I would like to respond to Veroniki's question about new media and the forms of communication it enables: If so, "who", is sending the "message" to "whom" and for "what purpose"?
There is justifiably much suspicion around new media and whether or not it is merely another tool of capitalism. But we speak as if the traditional media we all depend on so much isn't the consummate vehicle for capitalism it is. TV, print media, radio—all of these bombard us with advertising as the cost for obtaining the information we need to sustain our so-called democracies and our 'livities'.
Certainly in this part of the world new media hasn't been infiltrated by mass advertising yet. And so the internet and particularly social media such as Facebook are facilitating conversations between groups of people who were not talking to each other before. For instance, it is bringing together members of the Jamaican/Caribbean diaspora and people on the ground, so to speak, in conversations that need to happen, relationships that need to develop to pull these countries out of their crises and regenerate the body politic.
The very way politics works is now being affected by the ability of many more citizens/netizens to demand answers, contradict lies, and indicate their preferences clearly and virtually without fear. Just this morning a bunch of us were talking on Facebook to the Opposition Minister of Finance on the budget presentation made yday by his govt counterpart and vigorously challenging his version of things. Another conversation was in response to a radio programme asking if people spend too much time on Fbook: as one person responded "Facebook allows us to say it as it is" and not have to depend on traditional media for a highly censored view of things.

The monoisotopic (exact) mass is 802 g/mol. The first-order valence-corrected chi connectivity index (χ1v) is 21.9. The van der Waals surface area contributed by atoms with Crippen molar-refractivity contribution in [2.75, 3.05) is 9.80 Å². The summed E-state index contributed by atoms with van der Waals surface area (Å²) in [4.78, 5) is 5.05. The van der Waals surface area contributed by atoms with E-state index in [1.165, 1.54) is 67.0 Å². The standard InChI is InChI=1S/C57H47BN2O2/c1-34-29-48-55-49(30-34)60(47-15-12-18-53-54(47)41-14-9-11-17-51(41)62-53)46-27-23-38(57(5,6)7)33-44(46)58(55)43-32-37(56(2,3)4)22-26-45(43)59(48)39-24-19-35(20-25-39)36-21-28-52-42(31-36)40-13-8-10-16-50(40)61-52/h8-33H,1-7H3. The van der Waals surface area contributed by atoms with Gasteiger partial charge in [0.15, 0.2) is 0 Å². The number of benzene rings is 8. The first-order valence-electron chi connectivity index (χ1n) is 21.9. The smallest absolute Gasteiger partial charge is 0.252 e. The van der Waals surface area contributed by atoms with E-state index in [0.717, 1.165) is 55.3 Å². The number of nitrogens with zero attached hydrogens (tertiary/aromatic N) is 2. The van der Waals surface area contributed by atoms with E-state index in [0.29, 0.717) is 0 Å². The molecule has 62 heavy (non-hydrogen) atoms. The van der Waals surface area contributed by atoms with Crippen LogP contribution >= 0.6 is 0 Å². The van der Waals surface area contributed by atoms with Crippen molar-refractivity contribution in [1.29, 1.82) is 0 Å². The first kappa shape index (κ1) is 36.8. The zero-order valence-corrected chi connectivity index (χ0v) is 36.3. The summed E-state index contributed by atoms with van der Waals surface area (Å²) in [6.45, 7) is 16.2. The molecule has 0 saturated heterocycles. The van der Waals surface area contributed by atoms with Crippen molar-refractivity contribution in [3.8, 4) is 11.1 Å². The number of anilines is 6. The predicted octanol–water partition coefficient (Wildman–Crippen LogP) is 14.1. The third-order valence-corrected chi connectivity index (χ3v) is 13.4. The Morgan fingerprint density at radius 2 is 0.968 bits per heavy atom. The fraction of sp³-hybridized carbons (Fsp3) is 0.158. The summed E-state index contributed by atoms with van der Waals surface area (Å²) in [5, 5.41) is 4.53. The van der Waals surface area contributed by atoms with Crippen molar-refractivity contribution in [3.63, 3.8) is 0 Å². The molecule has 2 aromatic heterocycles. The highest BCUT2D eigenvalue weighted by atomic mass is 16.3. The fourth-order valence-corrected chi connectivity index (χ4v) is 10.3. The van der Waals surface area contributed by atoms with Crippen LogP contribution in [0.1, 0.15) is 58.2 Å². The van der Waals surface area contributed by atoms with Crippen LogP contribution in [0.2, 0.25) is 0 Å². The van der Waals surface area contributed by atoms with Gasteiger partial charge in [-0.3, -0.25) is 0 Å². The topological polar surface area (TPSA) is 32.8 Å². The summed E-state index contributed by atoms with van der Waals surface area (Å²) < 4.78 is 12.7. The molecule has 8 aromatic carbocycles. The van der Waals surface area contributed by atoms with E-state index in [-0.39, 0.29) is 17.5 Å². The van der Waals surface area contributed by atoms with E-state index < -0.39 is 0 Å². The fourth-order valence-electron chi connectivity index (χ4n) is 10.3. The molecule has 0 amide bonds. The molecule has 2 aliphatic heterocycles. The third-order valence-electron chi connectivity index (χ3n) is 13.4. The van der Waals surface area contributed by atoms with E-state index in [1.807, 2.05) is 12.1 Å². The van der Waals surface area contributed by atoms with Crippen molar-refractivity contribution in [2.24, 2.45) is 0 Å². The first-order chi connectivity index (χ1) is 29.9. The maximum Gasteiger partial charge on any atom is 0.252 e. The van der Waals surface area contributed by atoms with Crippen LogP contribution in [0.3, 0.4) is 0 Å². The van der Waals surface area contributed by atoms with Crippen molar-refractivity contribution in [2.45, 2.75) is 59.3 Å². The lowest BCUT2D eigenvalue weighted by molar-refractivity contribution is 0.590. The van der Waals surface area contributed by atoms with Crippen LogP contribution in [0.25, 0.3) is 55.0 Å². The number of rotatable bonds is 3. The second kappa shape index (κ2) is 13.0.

I think art and artworks have to develop out of all this ferment in an organic way. I am not yet aware of any major artwork I can call attention to or cite. Perhaps the artworks are these unprecedented conversations? The German artist Beuys talked about the interaction between people as creating 'social sculptures'. Can we not think about these new conversations as new and necessary forms of 'social sculpture'? And don't we also have to ditch the idea of the artist as sole and individual author? The death of the author was announced several decades ago, prematurely it seems, for we still cling relentlessly to the idea.
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